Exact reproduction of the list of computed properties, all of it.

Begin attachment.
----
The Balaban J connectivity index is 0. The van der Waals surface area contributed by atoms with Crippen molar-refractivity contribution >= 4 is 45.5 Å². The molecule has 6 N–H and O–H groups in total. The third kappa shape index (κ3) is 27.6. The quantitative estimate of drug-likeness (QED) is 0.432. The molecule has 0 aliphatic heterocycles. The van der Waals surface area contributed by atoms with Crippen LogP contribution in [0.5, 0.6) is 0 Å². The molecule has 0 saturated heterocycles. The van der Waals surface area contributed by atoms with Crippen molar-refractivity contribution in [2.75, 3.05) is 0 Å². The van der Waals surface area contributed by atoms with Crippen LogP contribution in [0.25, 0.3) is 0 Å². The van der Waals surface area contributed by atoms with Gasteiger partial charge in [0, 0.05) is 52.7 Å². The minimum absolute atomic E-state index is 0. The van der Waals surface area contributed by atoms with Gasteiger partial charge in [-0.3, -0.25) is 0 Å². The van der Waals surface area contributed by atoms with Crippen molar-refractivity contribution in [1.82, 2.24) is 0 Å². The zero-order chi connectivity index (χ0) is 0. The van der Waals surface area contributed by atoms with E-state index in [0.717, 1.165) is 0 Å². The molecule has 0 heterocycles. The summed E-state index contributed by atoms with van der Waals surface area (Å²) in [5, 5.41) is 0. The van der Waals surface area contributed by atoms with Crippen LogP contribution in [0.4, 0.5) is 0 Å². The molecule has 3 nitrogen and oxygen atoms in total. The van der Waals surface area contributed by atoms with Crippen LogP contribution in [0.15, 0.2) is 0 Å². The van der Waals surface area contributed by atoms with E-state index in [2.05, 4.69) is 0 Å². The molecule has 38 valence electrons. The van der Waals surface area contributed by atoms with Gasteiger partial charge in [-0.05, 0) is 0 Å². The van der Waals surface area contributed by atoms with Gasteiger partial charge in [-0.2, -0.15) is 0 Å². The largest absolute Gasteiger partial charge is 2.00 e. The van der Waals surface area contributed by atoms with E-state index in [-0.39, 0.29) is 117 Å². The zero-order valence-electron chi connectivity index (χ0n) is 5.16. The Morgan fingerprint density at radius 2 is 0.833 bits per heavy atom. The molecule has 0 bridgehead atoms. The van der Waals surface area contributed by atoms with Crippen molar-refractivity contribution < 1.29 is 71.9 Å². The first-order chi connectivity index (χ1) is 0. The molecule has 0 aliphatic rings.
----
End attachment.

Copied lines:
The Balaban J connectivity index is 0. The van der Waals surface area contributed by atoms with Crippen molar-refractivity contribution >= 4 is 45.5 Å². The molecule has 6 N–H and O–H groups in total. The third kappa shape index (κ3) is 27.6. The quantitative estimate of drug-likeness (QED) is 0.432. The molecule has 0 aliphatic heterocycles. The van der Waals surface area contributed by atoms with Crippen LogP contribution in [0.5, 0.6) is 0 Å². The molecule has 0 saturated heterocycles. The van der Waals surface area contributed by atoms with Crippen molar-refractivity contribution in [2.75, 3.05) is 0 Å². The van der Waals surface area contributed by atoms with Crippen LogP contribution in [0.25, 0.3) is 0 Å². The van der Waals surface area contributed by atoms with Gasteiger partial charge in [0, 0.05) is 52.7 Å². The minimum absolute atomic E-state index is 0. The van der Waals surface area contributed by atoms with Gasteiger partial charge in [-0.3, -0.25) is 0 Å². The van der Waals surface area contributed by atoms with Crippen molar-refractivity contribution in [1.82, 2.24) is 0 Å². The zero-order chi connectivity index (χ0) is 0. The van der Waals surface area contributed by atoms with E-state index in [0.717, 1.165) is 0 Å². The molecule has 0 heterocycles. The summed E-state index contributed by atoms with van der Waals surface area (Å²) in [5, 5.41) is 0. The van der Waals surface area contributed by atoms with Crippen LogP contribution in [0.4, 0.5) is 0 Å². The molecule has 3 nitrogen and oxygen atoms in total. The van der Waals surface area contributed by atoms with Crippen LogP contribution in [0.15, 0.2) is 0 Å². The van der Waals surface area contributed by atoms with E-state index in [2.05, 4.69) is 0 Å². The molecule has 38 valence electrons. The van der Waals surface area contributed by atoms with Gasteiger partial charge in [-0.05, 0) is 0 Å². The van der Waals surface area contributed by atoms with Gasteiger partial charge in [-0.2, -0.15) is 0 Å². The largest absolute Gasteiger partial charge is 2.00 e. The van der Waals surface area contributed by atoms with E-state index in [-0.39, 0.29) is 117 Å². The zero-order valence-electron chi connectivity index (χ0n) is 5.16. The Morgan fingerprint density at radius 2 is 0.833 bits per heavy atom. The molecule has 0 bridgehead atoms. The van der Waals surface area contributed by atoms with Crippen molar-refractivity contribution < 1.29 is 71.9 Å². The first-order chi connectivity index (χ1) is 0. The molecule has 0 aliphatic rings.